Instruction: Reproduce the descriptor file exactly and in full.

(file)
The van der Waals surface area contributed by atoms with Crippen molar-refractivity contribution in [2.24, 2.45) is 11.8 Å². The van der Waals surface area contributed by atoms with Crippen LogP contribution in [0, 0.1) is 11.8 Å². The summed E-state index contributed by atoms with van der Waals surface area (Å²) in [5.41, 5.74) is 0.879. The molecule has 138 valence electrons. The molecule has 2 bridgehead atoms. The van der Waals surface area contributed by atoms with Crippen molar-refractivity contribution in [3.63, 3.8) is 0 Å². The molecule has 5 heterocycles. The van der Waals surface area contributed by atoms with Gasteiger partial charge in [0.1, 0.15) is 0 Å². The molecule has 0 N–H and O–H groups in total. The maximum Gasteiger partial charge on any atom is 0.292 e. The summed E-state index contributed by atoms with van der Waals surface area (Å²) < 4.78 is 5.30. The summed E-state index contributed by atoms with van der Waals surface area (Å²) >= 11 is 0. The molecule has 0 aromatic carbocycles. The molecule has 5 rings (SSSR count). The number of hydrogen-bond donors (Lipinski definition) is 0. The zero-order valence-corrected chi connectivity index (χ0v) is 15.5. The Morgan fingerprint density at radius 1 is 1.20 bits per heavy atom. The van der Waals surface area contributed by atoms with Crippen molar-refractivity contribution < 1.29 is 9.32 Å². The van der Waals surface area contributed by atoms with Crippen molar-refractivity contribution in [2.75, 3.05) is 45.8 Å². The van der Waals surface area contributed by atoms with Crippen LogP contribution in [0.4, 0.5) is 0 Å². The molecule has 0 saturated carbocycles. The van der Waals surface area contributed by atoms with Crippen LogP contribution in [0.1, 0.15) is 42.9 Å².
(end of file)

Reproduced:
The van der Waals surface area contributed by atoms with Crippen molar-refractivity contribution in [2.24, 2.45) is 11.8 Å². The van der Waals surface area contributed by atoms with Crippen LogP contribution in [0, 0.1) is 11.8 Å². The summed E-state index contributed by atoms with van der Waals surface area (Å²) in [5.41, 5.74) is 0.879. The molecule has 138 valence electrons. The molecule has 2 bridgehead atoms. The van der Waals surface area contributed by atoms with Crippen molar-refractivity contribution in [3.63, 3.8) is 0 Å². The molecule has 5 heterocycles. The van der Waals surface area contributed by atoms with Gasteiger partial charge in [0.1, 0.15) is 0 Å². The molecule has 0 N–H and O–H groups in total. The maximum Gasteiger partial charge on any atom is 0.292 e. The summed E-state index contributed by atoms with van der Waals surface area (Å²) < 4.78 is 5.30. The summed E-state index contributed by atoms with van der Waals surface area (Å²) >= 11 is 0. The molecule has 0 aromatic carbocycles. The molecule has 5 rings (SSSR count). The number of hydrogen-bond donors (Lipinski definition) is 0. The zero-order valence-corrected chi connectivity index (χ0v) is 15.5. The Morgan fingerprint density at radius 1 is 1.20 bits per heavy atom. The van der Waals surface area contributed by atoms with Crippen molar-refractivity contribution < 1.29 is 9.32 Å². The van der Waals surface area contributed by atoms with Crippen molar-refractivity contribution in [2.75, 3.05) is 45.8 Å². The van der Waals surface area contributed by atoms with Crippen LogP contribution in [0.4, 0.5) is 0 Å². The molecule has 0 saturated carbocycles. The van der Waals surface area contributed by atoms with Crippen LogP contribution in [0.1, 0.15) is 42.9 Å².